And she was at the center of two of the NRA’s newest bills to come from Florida: measures that would restrict doctors from asking patients about gun possession and require businesses to let employees keep guns in their parked cars at work. In both cases, the NRA prevailed over other powerful lobby groups.
“The NRA gets what it wants,” said Mark Wilson, president of the Florida Chamber of Commerce, which successfully fended off the guns-to-work bill for years before losing in 2008.
At one point, Wilson and others recall, Hammer tangled in a closed-door session with top business lobbyists and Republican lawmakers, lecturing them about constitutional protections for guns. One of the lobbyists told her that businesses could prevent workers from taking anything onto a company’s property, even a Bible. Hammer relayed the Bible remark to a reporter, who wrote an article, prompting evangelical Christian groups to jump into the fray and join the NRA in opposing the business community.
The NRA’s clout was on display again in 2011 when the group bested another powerful GOP-friendly lobby — the Florida Medical Association — and helped win overwhelming passage of the measure restricting what doctors can ask patients.
Jeff Scott, general counsel for the medical association, recalled his surprise upon seeing the original NRA-backed legislation, which would have made it a felony for doctors to ask patients about gun ownership, punishable by jail time and a fine of up to $5 million. Scott brought a copy to show one of the physician group’s most loyal supporters in the House, a doctor, asking, “Can you believe this?”
“Yeah, I’m going to vote for it,” said the lawmaker, Paige Kreegel, a Republican from southwest Florida, according to both men. “Looking around here, I don’t see anybody who wants to cross the NRA.”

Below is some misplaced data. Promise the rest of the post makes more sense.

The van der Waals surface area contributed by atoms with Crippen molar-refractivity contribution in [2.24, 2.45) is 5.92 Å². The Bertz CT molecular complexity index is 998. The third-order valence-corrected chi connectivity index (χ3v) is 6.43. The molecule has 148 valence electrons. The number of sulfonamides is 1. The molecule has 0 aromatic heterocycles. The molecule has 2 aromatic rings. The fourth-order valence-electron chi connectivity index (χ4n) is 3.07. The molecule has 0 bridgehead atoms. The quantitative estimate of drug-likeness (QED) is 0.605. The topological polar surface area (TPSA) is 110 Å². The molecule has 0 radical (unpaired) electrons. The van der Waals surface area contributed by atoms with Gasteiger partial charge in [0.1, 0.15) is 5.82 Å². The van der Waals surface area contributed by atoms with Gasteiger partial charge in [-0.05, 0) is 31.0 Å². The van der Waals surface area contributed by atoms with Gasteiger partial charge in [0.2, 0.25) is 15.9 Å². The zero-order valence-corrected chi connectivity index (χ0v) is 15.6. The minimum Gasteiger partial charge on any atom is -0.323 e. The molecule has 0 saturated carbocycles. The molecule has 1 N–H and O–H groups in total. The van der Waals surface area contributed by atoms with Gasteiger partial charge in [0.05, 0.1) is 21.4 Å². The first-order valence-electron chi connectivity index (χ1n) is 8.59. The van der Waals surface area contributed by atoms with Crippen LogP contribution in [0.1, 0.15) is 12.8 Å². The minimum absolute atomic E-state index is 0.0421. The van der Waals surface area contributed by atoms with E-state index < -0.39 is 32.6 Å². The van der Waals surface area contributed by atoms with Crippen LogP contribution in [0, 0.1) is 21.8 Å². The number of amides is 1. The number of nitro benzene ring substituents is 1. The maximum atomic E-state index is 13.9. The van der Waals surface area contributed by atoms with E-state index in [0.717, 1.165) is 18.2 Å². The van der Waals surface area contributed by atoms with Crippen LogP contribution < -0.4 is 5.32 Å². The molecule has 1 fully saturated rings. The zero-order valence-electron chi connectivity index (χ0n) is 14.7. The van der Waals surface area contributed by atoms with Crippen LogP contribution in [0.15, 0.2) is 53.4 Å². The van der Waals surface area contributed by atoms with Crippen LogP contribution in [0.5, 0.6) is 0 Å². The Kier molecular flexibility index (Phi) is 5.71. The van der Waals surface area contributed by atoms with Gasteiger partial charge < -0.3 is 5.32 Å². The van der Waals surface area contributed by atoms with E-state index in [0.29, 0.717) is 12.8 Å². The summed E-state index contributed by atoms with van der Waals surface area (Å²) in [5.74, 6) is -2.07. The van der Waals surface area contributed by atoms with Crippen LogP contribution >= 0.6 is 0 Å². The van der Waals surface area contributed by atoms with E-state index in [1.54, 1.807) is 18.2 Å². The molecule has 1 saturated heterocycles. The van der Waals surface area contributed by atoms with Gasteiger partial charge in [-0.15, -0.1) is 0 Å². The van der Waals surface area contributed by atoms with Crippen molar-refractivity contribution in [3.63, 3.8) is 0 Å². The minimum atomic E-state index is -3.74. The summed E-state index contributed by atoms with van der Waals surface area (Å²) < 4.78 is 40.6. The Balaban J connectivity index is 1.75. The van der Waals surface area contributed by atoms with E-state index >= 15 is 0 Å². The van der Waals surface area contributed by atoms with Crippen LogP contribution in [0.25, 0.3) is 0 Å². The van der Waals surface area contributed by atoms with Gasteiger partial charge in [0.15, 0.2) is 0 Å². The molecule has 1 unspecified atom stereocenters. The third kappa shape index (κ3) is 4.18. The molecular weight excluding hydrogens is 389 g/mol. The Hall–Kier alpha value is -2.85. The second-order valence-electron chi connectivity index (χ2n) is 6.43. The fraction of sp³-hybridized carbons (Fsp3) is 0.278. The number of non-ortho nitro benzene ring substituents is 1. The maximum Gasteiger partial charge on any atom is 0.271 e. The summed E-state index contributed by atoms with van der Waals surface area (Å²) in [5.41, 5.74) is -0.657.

Scott then decided to enter into negotiations with Hammer, persuading her and her allies in the legislature to eliminate the criminal provisions and add language allowing doctors to discuss guns with their patients if they deem it medically necessary.
“If it was most other organizations, we would have gone to the mat and refused to compromise,” Scott said.
National medical groups were appalled even by the scaled-back version and challenged the compromise in court. A federal judge this year declared the law unconstitutional and blocked it. But the ruling was appealed by the state and is under review.
Wisconsin, long a holdout in the move toward looser gun laws, has become a focus for activists on both sides of the debate. With the help of a newly empowered Republican Party and centrist Democratic legislators, the NRA has begun to score major wins there, including a 2011 right-to-carry law that gun-control advocates consider one of the nation’s more permissive such laws because it made obtaining a permit so easy.
Prominent Democrats in the state, who had long fought the NRA on the concealed-carry initiative, marveled at the group’s ability to apply pressure.
“They can produce a small army for Election Day, and every elected official knows it,” said Rep. Mark Pocan, a newly elected Democratic congressman, who was a state legislator when the tide turned in Wisconsin.
The NRA’s newfound clout in Wisconsin has seldom been more apparent than it was last week when an effort to ban loaded guns in the public gallery collapsed. The issue arose as GOP lawmakers sought to ensure order in the Capitol, after raucous protests in 2011 over collective bargaining, by barring cellphones, notebooks, laptops and a variety of other items in the gallery.
State Rep. Leon Young (D-Milwaukee), a veteran of the Milwaukee Police Department, stood to call for an additional restriction — on loaded weapons. But Democrats backed away from the proposal out of concern that a roll call could become a key vote for the NRA — meaning the group would use the issue when deciding how to grade lawmakers on their report cards. A low grade could be politically fatal to Democrats from the state’s many rural districts.
The experience left Young pondering the prospects in Congress for Obama’s new gun-control proposals.
“Given my experience with the NRA in Wisconsin,” he said, “I’d advise the president to seek progress through executive order and not count on any action from the legislative branch.”
Sari Horwitz and Alice Crites contributed to this report.